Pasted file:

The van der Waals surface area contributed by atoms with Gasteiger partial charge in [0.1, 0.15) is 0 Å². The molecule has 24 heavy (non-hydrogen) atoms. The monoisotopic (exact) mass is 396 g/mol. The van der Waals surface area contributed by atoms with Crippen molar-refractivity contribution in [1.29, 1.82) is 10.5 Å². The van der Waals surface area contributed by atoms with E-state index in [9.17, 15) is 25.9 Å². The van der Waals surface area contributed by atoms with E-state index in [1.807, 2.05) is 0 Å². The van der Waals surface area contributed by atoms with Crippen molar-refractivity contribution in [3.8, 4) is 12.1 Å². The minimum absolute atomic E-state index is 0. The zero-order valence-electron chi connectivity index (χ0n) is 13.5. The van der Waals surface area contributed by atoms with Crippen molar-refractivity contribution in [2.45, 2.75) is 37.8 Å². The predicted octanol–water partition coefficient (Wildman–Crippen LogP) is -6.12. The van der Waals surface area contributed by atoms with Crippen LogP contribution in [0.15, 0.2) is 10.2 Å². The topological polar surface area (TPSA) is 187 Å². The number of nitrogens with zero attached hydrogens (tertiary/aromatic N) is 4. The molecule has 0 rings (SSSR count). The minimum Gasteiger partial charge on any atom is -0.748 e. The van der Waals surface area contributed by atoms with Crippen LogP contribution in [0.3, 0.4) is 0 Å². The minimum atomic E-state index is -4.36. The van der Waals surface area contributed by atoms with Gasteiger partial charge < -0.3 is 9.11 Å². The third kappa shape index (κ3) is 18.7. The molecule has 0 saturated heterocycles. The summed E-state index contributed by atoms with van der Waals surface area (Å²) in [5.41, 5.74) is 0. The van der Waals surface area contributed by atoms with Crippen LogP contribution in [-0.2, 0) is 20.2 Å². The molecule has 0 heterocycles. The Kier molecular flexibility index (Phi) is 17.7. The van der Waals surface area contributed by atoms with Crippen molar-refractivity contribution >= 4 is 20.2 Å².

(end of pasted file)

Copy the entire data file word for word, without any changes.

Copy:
The van der Waals surface area contributed by atoms with Gasteiger partial charge in [0.1, 0.15) is 0 Å². The molecule has 24 heavy (non-hydrogen) atoms. The monoisotopic (exact) mass is 396 g/mol. The van der Waals surface area contributed by atoms with Crippen molar-refractivity contribution in [1.29, 1.82) is 10.5 Å². The van der Waals surface area contributed by atoms with E-state index in [9.17, 15) is 25.9 Å². The van der Waals surface area contributed by atoms with E-state index in [1.807, 2.05) is 0 Å². The van der Waals surface area contributed by atoms with Crippen molar-refractivity contribution in [3.8, 4) is 12.1 Å². The minimum absolute atomic E-state index is 0. The zero-order valence-electron chi connectivity index (χ0n) is 13.5. The van der Waals surface area contributed by atoms with Crippen molar-refractivity contribution in [2.45, 2.75) is 37.8 Å². The predicted octanol–water partition coefficient (Wildman–Crippen LogP) is -6.12. The van der Waals surface area contributed by atoms with Crippen LogP contribution in [0.15, 0.2) is 10.2 Å². The topological polar surface area (TPSA) is 187 Å². The number of nitrogens with zero attached hydrogens (tertiary/aromatic N) is 4. The molecule has 0 rings (SSSR count). The minimum Gasteiger partial charge on any atom is -0.748 e. The van der Waals surface area contributed by atoms with Crippen LogP contribution in [0.3, 0.4) is 0 Å². The minimum atomic E-state index is -4.36. The van der Waals surface area contributed by atoms with Gasteiger partial charge < -0.3 is 9.11 Å². The third kappa shape index (κ3) is 18.7. The molecule has 0 saturated heterocycles. The summed E-state index contributed by atoms with van der Waals surface area (Å²) in [5.41, 5.74) is 0. The van der Waals surface area contributed by atoms with Crippen LogP contribution in [-0.2, 0) is 20.2 Å². The molecule has 0 heterocycles. The Kier molecular flexibility index (Phi) is 17.7. The van der Waals surface area contributed by atoms with Crippen molar-refractivity contribution >= 4 is 20.2 Å².